I’ve long been at a loss when it comes to conversations about addiction. It seems like there are two schools of thought on drug addicts and alcoholics. One says that addicts made their miserable beds, so they might as well just go ahead and lie in them and leave everyone else in peace. The other says that addicts suffer from a disease, that they literally can’t choose not to drink or do drugs, and that they need to be treated and healed.
As my own addiction progressed, I can recall being aware that it was growing worse, pushing that knowledge aside, stuffing it away where I wouldn’t have to see it. I remember sometimes it was like a voice would shout out from inside of me, “you’re running out of chances! You have to say no this time!” and I would soothe it, saying, “next time, next time. There’s plenty of time to say no yet.” And then there came a day when I knew that I was lost, that my will to say no was gone, and that if some outside force did not intervene I would die in my addiction. That was a terrible knowledge. I begged God for help, and I can remember saying, and meaning, “no matter what it costs.” Almost immediately, I found myself being restrained and hemmed in by forces outside myself. First the Ogre, then my parents, then my friends, and finally my unborn child. It cost a lot, in the end, but God listened. He restored my dignity and will to me almost by force, by making it nearly impossible to pursue my addiction. I would never have been able to pull myself out of addiction, but in the end I was able to let myself to be pulled out by grace.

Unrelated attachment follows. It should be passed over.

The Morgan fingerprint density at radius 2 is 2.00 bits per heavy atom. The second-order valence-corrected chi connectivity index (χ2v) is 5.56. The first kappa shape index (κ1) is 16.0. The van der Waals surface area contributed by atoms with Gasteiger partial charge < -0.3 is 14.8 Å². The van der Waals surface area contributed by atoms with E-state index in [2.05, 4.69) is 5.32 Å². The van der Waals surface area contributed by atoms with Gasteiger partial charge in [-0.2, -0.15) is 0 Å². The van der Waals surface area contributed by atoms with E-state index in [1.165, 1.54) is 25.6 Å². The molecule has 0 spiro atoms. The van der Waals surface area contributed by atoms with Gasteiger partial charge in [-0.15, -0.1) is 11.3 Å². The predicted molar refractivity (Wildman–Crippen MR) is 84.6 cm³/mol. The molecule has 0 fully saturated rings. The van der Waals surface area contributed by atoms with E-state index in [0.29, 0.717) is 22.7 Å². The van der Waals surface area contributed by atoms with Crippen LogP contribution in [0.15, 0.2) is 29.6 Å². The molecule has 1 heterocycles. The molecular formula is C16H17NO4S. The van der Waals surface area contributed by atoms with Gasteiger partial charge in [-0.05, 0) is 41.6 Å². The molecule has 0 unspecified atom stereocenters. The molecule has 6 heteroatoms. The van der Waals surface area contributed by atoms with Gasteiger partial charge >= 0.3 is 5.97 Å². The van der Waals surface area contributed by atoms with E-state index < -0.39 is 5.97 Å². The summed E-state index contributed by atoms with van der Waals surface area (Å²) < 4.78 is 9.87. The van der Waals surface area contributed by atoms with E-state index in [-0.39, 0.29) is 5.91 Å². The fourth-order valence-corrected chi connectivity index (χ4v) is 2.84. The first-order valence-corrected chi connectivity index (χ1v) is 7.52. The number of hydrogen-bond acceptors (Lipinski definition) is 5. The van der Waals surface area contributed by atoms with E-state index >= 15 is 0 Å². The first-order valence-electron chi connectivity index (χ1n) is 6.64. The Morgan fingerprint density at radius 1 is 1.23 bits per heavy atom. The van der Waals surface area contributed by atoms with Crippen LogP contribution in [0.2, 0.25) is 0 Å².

Sometimes I wonder why that doesn’t happen for all addicts, or at least more. I never met a single addict who didn’t reference “getting cleaned up” sometime in the future. They’re all looking for a way out, and miserable because they can’t find the will to pursue it. Maybe that’s why Cordelia thinks that “they are very near and dear to God.” Addicts don’t chase money or power, after all. They chase a feeling…happiness. Peace. God, in the end. Only they go about it in such a wrong way that all they find is misery and more misery, as they lose the very gifts that God has given them to seek him. Free will. Human dignity.
I wonder if Cordelia is right, if there can be a kind of holiness come out of suffering from an addiction. It seems seems contrary to faith, since drug and alcohol abuse are mortal sins, and yet it’s undeniable that one’s free will suffers greatly in the grips of an addiction. I wonder what that means about culpability, and what the anguish and remorse that many addicts feel even if they are unable to stop means to God. Sometimes I think addicts live in a type of perpetual penance, always making reparations for the sins they feel helpless to stop committing, living their lives out in an endless purgatory where they can never get free of their sin, no matter how much they suffer from it. At least, I know that’s how I felt when I was living it. And if I had died in that state, I probably wouldn’t have been surprised to end up in hell. But I don’t think I would have been surprised, either, to find myself weeping in God’s arms and hear him say, “this is what the blood of my Son was for. You’ve suffered enough.”